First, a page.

Old school communication

Kelty Dagley

More stories from Kelty Dagley


Do you remember the days when you would go to the park and meet new kids and instantly become friends with them? You would play in the dirt for hours, ride bikes around the neighborhood, and constantly beg your parents to go over to play at their houses.

But now with the rise of technology and the increase of digital screens in households, children, teens, and adults are more likely to make friends online. Technology has also changed the way friendships work.

One night my father was telling me about his high school experience and what he did with his friends. He told me of all the shenanigans they got into and all the fun activities they did. They would ride to school games with a couch in the back of the trunk, have parties after football games, hang out and study for tests and projects while spitting skittles into a bowl, and talk for hours on the phone after school.

As I sat there listening to all his stories, I thought about the similarities and differences between friends today and in the past. Friends still hang out and talk for hours, and they still have parties and go to school events. But there are many differences as well. Friends constantly interact with each other over text and various social media platforms. There also seems to be a decline in face-to-face communication outside of school. Cellphones are a major factor.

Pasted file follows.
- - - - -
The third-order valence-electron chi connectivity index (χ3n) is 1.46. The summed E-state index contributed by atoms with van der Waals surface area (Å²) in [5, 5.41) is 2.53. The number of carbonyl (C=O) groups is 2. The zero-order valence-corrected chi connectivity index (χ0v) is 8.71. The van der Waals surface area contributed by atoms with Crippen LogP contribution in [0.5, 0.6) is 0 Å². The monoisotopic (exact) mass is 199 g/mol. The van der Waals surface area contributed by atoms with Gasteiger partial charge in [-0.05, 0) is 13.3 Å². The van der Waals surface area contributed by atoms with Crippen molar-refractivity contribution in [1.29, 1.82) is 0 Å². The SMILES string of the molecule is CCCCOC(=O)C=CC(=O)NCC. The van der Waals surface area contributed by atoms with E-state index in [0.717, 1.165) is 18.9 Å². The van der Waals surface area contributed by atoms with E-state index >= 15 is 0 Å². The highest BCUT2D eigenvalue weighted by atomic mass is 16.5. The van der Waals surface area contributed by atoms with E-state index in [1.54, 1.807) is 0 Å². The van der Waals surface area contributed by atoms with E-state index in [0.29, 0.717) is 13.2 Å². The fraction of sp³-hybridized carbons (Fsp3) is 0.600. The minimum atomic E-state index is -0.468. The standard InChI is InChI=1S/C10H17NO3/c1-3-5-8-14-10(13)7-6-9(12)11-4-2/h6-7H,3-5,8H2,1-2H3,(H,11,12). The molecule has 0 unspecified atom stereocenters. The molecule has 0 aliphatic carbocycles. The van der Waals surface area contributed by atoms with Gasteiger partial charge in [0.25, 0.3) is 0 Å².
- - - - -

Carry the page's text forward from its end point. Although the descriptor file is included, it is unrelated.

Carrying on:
It seems that when cellphones became more prominent in day-to-day society, teens significantly encouraged the use of these devices. The older versions only allowed phone calls, but it helped teens communicate more effectively and get to know each other more personally. Now, with the current and most modern versions of cellphones, phone calls have significantly declined as texts, social media posts, and instant messaging have rose in popularity in its place.

What we as a community have seem to have forgetten, is that it is so much easier to call someone on the phone and be able to hear others voices. Hearing the tone of a voice helps people determine the actual meaning behind the words and not cause any sort of miscommunication. In face-to-face communication, you can see nonverbal language as well. In today’s world, we are left with only the words we read via text message and aren’t able to rely on the tone of voice or nonverbal language relayed in the message. Miscommunication is much more prominent over text, leading to arguments faster.

So the next time you want to really get to know someone, call them or sit down with them and have meaningful discussions. If they aren’t available at the moment, use texts as a way to schedule time with them. Shoot a text their way and ask when you can talk to them. Take time to have meaningful discussions with those around you. You might actually find out that you have more in common than you thought.